The EMEA region widened its loss to $4.6 million from $2.96 million a year ago. Sales jumped 57.0 percent to $103.9 million. The sales gains were driven by balanced growth across wholesale and DTC. Said Bergman, “We continue to drive strong momentum in our key markets, the U.K. and Germany, while also expanding our presence through newer markets for the brand, including Italy.”

In the Asia-Pacific region, operating profits reached $15.2 million, up 53.8 percent. Sales climbed 88.8 percent to $93.6 million. The increases were driven by strength in China, Taiwan and Korea as the brand continued to resonate with consumers across key categories like run and basketball.

In the Latin America region, the operating loss was $8.09 million, slightly down from $8.2 million a year ago. Sales were $38 million, up 10.4 percent, led by strong growth in its DTC channel.

The Connected Fitness unit lowered its operating loss to $1.9 million from $7.5 million a year ago. Connected Fitness sales were $22.97 million, down 2.2 percent.

Inventory was up 8 percent to $1.2 billion, closely in line with its revenue growth. Accounts receivable was up 31 percent due to timing of shipments.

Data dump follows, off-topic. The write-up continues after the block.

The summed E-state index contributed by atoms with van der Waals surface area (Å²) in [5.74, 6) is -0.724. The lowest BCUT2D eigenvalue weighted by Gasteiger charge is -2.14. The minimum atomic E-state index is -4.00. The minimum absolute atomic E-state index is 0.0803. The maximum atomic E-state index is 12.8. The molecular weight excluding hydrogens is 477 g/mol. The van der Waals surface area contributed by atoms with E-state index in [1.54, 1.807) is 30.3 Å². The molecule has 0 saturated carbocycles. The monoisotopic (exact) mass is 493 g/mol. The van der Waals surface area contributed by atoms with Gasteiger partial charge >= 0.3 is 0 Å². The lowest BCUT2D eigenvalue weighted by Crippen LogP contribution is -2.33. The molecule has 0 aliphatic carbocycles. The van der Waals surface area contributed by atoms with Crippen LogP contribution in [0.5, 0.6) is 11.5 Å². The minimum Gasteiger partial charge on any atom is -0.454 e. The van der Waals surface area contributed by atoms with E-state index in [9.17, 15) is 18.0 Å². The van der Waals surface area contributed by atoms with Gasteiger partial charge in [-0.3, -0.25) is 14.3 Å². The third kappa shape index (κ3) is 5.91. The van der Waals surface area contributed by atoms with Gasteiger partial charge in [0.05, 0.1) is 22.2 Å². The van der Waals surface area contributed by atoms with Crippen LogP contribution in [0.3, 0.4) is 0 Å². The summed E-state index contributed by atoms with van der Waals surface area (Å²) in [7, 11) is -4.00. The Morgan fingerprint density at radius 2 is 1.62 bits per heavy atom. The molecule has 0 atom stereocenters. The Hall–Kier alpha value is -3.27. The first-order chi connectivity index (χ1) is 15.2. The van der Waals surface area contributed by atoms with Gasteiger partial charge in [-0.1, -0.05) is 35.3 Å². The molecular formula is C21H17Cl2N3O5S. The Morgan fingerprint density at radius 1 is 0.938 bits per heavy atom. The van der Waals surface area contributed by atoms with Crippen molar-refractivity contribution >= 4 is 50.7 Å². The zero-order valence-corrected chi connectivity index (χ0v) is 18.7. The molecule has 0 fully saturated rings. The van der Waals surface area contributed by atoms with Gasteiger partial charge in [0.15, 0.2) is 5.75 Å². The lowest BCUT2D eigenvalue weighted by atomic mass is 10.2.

Despite its struggles, Plank on the call said the brand has upcoming product launches with “outstanding potential in the second half” of 2017. These include Cam Newton’s new training shoe, the “Icon” customized footwear program and the fall release of the “Curry 4,” the latest edition of Golden State Warriors star Stephen Curry’s basketball shoe. But he largely termed 2017 as a transition year.

“We’re using 2017, frankly, as an opportunity to position ourselves for the long term. It’s the only way for us to think about our business right now,” Plank said.

His overall message was investing to get “stronger, faster and smarter.”

Plank added,  “The landscape is evolving quickly. Therefore, we too must evolve quickly.” He said the company had to “pivot” faster in a number of ways to address the changing environment, including pivoting from “a product company to a consumer-led and category-managed brand,” from one fixated on men’s offerings to those addressing women and kids as well, as well as shifting from an apparel-centric manufacturer to one equaling specializing in footwear and accessories. He also cited a need to become better balanced with direct-to-consumer sales versus wholesale as well as more focused on profitability and operational efficiencies and less on its sales-first approach of the past.

Said Plank, “Once balanced, these pivots will work together to build a more efficient, thus more effective Under Armour.”

Looking ahead, net revenues expected to grow 9 to 11 percent versus the previous expectation of 11 to 12 percent growth, reflecting moderation in the company’s North American business.